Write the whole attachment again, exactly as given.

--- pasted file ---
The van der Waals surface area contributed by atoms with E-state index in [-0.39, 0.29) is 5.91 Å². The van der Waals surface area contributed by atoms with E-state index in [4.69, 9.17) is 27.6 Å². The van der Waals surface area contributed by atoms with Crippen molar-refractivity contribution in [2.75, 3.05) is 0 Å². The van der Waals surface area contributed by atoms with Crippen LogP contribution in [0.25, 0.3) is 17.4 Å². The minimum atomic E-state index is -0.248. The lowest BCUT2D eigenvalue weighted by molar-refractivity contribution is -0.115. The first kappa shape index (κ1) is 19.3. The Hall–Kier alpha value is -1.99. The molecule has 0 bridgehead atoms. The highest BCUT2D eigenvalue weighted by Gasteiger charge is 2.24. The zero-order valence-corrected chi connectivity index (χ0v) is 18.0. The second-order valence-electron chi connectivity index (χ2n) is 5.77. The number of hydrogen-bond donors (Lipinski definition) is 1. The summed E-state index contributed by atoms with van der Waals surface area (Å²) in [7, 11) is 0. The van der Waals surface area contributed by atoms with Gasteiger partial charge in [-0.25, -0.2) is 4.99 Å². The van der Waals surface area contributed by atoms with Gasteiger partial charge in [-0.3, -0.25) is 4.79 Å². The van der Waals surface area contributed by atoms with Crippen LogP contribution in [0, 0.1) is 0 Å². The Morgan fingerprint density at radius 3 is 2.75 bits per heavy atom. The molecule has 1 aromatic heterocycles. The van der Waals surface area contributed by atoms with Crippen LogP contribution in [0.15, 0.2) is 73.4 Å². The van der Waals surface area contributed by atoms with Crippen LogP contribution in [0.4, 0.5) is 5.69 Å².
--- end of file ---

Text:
The van der Waals surface area contributed by atoms with E-state index in [-0.39, 0.29) is 5.91 Å². The van der Waals surface area contributed by atoms with E-state index in [4.69, 9.17) is 27.6 Å². The van der Waals surface area contributed by atoms with Crippen molar-refractivity contribution in [2.75, 3.05) is 0 Å². The van der Waals surface area contributed by atoms with Crippen LogP contribution in [0.25, 0.3) is 17.4 Å². The minimum atomic E-state index is -0.248. The lowest BCUT2D eigenvalue weighted by molar-refractivity contribution is -0.115. The first kappa shape index (κ1) is 19.3. The Hall–Kier alpha value is -1.99. The molecule has 0 bridgehead atoms. The highest BCUT2D eigenvalue weighted by Gasteiger charge is 2.24. The zero-order valence-corrected chi connectivity index (χ0v) is 18.0. The second-order valence-electron chi connectivity index (χ2n) is 5.77. The number of hydrogen-bond donors (Lipinski definition) is 1. The summed E-state index contributed by atoms with van der Waals surface area (Å²) in [7, 11) is 0. The van der Waals surface area contributed by atoms with Gasteiger partial charge in [-0.25, -0.2) is 4.99 Å². The van der Waals surface area contributed by atoms with Gasteiger partial charge in [-0.3, -0.25) is 4.79 Å². The van der Waals surface area contributed by atoms with Crippen LogP contribution in [0, 0.1) is 0 Å². The Morgan fingerprint density at radius 3 is 2.75 bits per heavy atom. The molecule has 1 aromatic heterocycles. The van der Waals surface area contributed by atoms with Crippen LogP contribution in [0.15, 0.2) is 73.4 Å². The van der Waals surface area contributed by atoms with Crippen LogP contribution in [0.4, 0.5) is 5.69 Å².